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Internet In A Test Tube

Have you ever thought what would happen to all the information that we acquire from Internet in the future? The information that is available on the internet might not be available in the future. Even though we like to believe that information is here forever but actually it is fragile and can be lost over time like hard disks and book tend to decay over time. So it is our duty to preserve the information we acquire in a indestructible and someplace where it could be stored for a very long time stably.

To help humanity in this endeavor Engineer Robert Grass describes his quest to find a method of preserving information that could be stable for millions of years. The secret is “DNA“.

internet

In 2012, researchers found that you could transfer a megabytes (MB) of information into DNA and then read it back. DNA has a language of its own, and is written in sequences of nucleotides (A, C, T, and G), it might be thought as similar to binary, which breaks information down into ones and zeros. And DNA has the advantage of being able to store an enormous amount of information into a tiny space. Theoretically, one gram of DNA could hold 455 exabytes of information which is enough for all the data held by Google, Facebook and every other major tech company, with room to spare. WOW.

But according to Grass: “The issue with previous DNA studies is that they haven’t looked at the stability of the information over time, which is a crucial factor.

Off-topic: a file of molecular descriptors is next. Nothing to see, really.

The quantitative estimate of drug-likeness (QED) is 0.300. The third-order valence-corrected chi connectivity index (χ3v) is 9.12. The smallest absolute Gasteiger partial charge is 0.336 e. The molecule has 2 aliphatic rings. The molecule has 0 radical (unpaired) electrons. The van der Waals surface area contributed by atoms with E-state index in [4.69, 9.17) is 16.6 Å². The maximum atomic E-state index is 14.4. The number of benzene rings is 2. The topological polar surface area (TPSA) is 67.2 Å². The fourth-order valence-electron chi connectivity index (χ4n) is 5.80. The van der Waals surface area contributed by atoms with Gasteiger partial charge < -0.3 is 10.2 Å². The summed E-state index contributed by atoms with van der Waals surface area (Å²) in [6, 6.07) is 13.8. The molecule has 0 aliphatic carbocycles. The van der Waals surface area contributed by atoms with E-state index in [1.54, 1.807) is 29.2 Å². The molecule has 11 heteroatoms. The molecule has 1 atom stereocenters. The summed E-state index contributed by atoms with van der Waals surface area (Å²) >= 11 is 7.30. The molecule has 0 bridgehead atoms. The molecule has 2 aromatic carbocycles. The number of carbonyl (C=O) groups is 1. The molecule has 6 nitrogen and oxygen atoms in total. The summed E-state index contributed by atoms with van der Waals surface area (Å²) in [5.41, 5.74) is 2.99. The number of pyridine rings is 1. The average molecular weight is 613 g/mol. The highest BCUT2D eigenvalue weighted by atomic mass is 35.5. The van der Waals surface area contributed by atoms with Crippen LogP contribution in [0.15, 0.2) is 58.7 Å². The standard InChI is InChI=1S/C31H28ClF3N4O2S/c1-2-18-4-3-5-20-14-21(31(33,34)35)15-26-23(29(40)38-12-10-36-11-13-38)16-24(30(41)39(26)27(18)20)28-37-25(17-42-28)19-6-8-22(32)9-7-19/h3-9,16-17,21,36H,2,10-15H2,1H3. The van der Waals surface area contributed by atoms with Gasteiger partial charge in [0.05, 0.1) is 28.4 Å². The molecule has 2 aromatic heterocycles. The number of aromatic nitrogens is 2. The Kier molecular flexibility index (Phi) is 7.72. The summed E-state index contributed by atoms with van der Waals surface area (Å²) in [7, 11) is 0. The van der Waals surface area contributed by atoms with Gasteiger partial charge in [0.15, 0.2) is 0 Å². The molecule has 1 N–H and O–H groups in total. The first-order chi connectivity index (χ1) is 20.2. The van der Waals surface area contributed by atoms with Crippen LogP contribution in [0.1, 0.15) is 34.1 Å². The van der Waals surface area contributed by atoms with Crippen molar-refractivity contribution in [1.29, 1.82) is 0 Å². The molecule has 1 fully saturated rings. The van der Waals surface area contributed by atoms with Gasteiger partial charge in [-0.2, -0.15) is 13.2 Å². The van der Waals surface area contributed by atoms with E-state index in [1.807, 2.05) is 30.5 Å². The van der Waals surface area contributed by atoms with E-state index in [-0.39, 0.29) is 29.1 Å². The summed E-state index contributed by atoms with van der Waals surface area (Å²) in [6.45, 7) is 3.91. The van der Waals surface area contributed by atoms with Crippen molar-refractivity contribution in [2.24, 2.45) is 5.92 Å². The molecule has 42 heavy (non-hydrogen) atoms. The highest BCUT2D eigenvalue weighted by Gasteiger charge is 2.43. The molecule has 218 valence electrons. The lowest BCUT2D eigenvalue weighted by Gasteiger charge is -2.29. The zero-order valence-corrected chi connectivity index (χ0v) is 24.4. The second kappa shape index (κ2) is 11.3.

Grass and Reinhard Heckel of ETH Zurich, Switzerland, have come up with a method for not only potentially fitting all of Facebook or Wikipedia into a small test tube, but preserving them forever. Grass got this inspiration from ancient fossils, which contains DNA of the preserved animal in a extremely stable state. DNA decays by reacting with water and oxygen, but by packing the synthesised DNA in stable glass, Grass believes he can prevent the degradation. But as no preservation method is perfect, this is where Heckel comes in. Heckel came up with the idea of adding redundancies into the DNA, so that if you lose part of the information you can recover it. They exposed their capsules to tests that mimic a 500,000 to a million years of cold storage, and they held up.

Grass on BBC talked about his quest to find a method of preserving information that could be stable for millions of years and what information is needed to be stored. Watch the entire video on BBC.